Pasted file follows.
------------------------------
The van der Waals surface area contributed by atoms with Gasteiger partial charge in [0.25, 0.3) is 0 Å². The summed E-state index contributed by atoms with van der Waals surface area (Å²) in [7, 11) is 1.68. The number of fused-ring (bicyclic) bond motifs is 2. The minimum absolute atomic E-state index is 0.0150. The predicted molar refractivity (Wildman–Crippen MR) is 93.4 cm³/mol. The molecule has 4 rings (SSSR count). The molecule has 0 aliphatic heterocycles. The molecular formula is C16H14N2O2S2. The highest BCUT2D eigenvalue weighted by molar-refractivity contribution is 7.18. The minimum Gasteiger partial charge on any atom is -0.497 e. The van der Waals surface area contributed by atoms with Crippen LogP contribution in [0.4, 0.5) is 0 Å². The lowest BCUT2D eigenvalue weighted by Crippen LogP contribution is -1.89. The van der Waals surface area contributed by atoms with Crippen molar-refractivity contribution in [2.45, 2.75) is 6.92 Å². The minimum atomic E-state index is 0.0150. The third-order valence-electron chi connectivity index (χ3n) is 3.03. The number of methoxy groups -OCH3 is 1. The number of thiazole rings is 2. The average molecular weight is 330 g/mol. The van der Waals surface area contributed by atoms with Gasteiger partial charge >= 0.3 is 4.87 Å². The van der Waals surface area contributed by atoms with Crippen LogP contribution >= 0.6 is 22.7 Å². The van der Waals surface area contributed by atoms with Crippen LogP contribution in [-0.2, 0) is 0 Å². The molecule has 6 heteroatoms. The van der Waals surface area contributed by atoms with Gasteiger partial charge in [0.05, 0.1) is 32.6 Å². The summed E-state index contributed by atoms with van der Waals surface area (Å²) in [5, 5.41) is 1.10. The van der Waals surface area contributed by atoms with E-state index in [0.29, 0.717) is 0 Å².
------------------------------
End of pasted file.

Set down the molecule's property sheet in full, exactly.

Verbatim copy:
The van der Waals surface area contributed by atoms with Gasteiger partial charge in [0.25, 0.3) is 0 Å². The summed E-state index contributed by atoms with van der Waals surface area (Å²) in [7, 11) is 1.68. The number of fused-ring (bicyclic) bond motifs is 2. The minimum absolute atomic E-state index is 0.0150. The predicted molar refractivity (Wildman–Crippen MR) is 93.4 cm³/mol. The molecule has 4 rings (SSSR count). The molecule has 0 aliphatic heterocycles. The molecular formula is C16H14N2O2S2. The highest BCUT2D eigenvalue weighted by molar-refractivity contribution is 7.18. The minimum Gasteiger partial charge on any atom is -0.497 e. The van der Waals surface area contributed by atoms with Crippen LogP contribution in [0.4, 0.5) is 0 Å². The lowest BCUT2D eigenvalue weighted by Crippen LogP contribution is -1.89. The van der Waals surface area contributed by atoms with Crippen molar-refractivity contribution in [2.45, 2.75) is 6.92 Å². The minimum atomic E-state index is 0.0150. The third-order valence-electron chi connectivity index (χ3n) is 3.03. The number of methoxy groups -OCH3 is 1. The number of thiazole rings is 2. The average molecular weight is 330 g/mol. The van der Waals surface area contributed by atoms with Gasteiger partial charge >= 0.3 is 4.87 Å². The van der Waals surface area contributed by atoms with Crippen LogP contribution >= 0.6 is 22.7 Å². The van der Waals surface area contributed by atoms with Crippen LogP contribution in [-0.2, 0) is 0 Å². The molecule has 6 heteroatoms. The van der Waals surface area contributed by atoms with Gasteiger partial charge in [0.05, 0.1) is 32.6 Å². The summed E-state index contributed by atoms with van der Waals surface area (Å²) in [5, 5.41) is 1.10. The van der Waals surface area contributed by atoms with E-state index in [0.29, 0.717) is 0 Å².